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Thoughts on personal trauma.


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#1 santi123

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Posted 22 March 2020 - 07:52 PM

Hello guys,

Wanted to post a thought that just occurred to me earlier.

 

Have you guys considered that if this disorder is a trauma-based disorder and a potential main source of trauma could be in the sense of the hardship of experiencing this disorder and going through it, therefore, by looking it up more and being on this page it is just fuels this trauma, leading to it being a never ending cycle? 
*its like digging and opening a scab without letting it heal*

Thought of the day,
Stay safe my peeps. 



#2 forestx5

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Posted 22 March 2020 - 08:47 PM

I precede this board by 20 years.  My trauma began in 1971, before there was an internet to support a board.

My trauma didn't care if the board existed, or not.

I ruminated about my illness and symptoms alone, before there was a practical way to find others

who shared similar symptoms.  I didn't seek psychiatric help for my first 20 years.

This group has changed quite a bit over the years.  Baby boomers to millennials.

I was off and on researching the origins of my illness for 40 years.  If I could have ignored it, 

I certainly would have.  As it turned out, I solved my riddle.  At 17, I had a series of powerful temporal 

lobe seizures that damaged my temporal lobe; gifting me with the affective disorder of recurrent 

major depression.  Researching my "rare epileptic syndrome" led to explanations of all the odd

symptoms I experienced, which grounded me for the longer haul.  No, I don't regret the time I spent

searching for my answers. But, I never considered myself a neurotic. 



#3 santi123

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Posted 22 March 2020 - 10:10 PM

I precede this board by 20 years.  My trauma began in 1971, before there was an internet to support a board.

My trauma didn't care if the board existed, or not.

I ruminated about my illness and symptoms alone, before there was a practical way to find others

who shared similar symptoms.  I didn't seek psychiatric help for my first 20 years.

This group has changed quite a bit over the years.  Baby boomers to millennials.

I was off and on researching the origins of my illness for 40 years.  If I could have ignored it, 

I certainly would have.  As it turned out, I solved my riddle.  At 17, I had a series of powerful temporal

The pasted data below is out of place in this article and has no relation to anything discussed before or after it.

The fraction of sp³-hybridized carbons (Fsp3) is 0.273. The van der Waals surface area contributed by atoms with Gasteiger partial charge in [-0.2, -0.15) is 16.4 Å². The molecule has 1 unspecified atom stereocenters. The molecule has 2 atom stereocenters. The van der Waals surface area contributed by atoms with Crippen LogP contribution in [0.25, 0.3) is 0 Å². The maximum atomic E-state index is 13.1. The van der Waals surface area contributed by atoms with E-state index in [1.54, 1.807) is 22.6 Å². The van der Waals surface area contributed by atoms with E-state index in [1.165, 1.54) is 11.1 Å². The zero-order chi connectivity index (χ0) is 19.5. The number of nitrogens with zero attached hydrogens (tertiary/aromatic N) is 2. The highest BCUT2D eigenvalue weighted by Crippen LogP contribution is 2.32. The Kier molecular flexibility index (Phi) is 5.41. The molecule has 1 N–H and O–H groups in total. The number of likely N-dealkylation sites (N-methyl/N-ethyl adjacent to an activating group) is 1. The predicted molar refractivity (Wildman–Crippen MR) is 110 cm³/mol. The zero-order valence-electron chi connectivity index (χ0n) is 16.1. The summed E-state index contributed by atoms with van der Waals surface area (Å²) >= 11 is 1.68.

lobe seizures that damaged my temporal lobe; gifting me with the affective disorder of recurrent 

major depression.  Researching my "rare epileptic syndrome" led to explanations of all the odd

symptoms I experienced, which grounded me for the longer haul.  No, I don't regret the time I spent

searching for my answers. But, I never considered myself a neurotic. 

Ever since I was diagnosed about 1 year and 3 months, I have been constantly researching about it, day after day. Obviously since it disrupts your vision, feeling and so, it is nearly impossible for one to forget about it or not search it up since its constantly there.
Hence, this board here has been very very helpful for me and others to understand this disorder and feeling connected to others than are suffering the same thing, not feeling alone completely.  

Although, in my case, it was triggered by substance abuse and well my anxiety level spiked up abnormally, tricking my brain in believing that I am going through something traumatic events. Some have gone through therapy to understand their trauma and once they have resolved their trauma after countless amount of therapeutical seasons, they progress alot. However, in my case, I haven't had anything really traumatic, and reasoning this disorder everyday in the sense of what is my trauma had me always thinking. Therefore, I came to my senses that it might be the experience, discomfort and constant thought of this disorder that can result in it being my unresolved trauma? Researching it everyday can have a negative impact on my anxiety levels? Not sure. 



#4 AlPal24

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Posted 22 March 2020 - 11:17 PM

Honestly. I think the best idea is to read a sweet recovery story, pack your bags and head out with those positive thoughts in mind. The less you research, the more at ease our sensitive minds will be. I am also an avid researcher when it comes to dpdr. I am trying to force myself to never go onto a web browser if it is for dpdr. The past 4 hours have felt somewhat more relaxing as I have not googled anything, besides me being on this forum haha. 



#5 Heather414

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Posted 23 March 2020 - 07:26 AM

I agree with ALpal here. This is my 3rd time having this condition (dont be scared by that mines always trauma/stress/anxiety related) and I believe that DP/DR itself can be traumatizing and coming on here frequently, reading all the forums and stuff might make your brain keep thinking that something is wrong, thus prolonging your recovery from this. In my past experiences with DP/DR it wasnt until I stopped or slowed down coming on here, that I started to actually recover.

What you should do is print out/screenshot a good and positive recovery story with recovery tips and never come back on here. Only read the recovery story if your feeling really stressed or upset about your symptoms. BUT if you feel you absolutely cant stay away and need someone to talk to/vent there are always very nice people here that would be willing to do that with you, as I'm sure you already know that :) !




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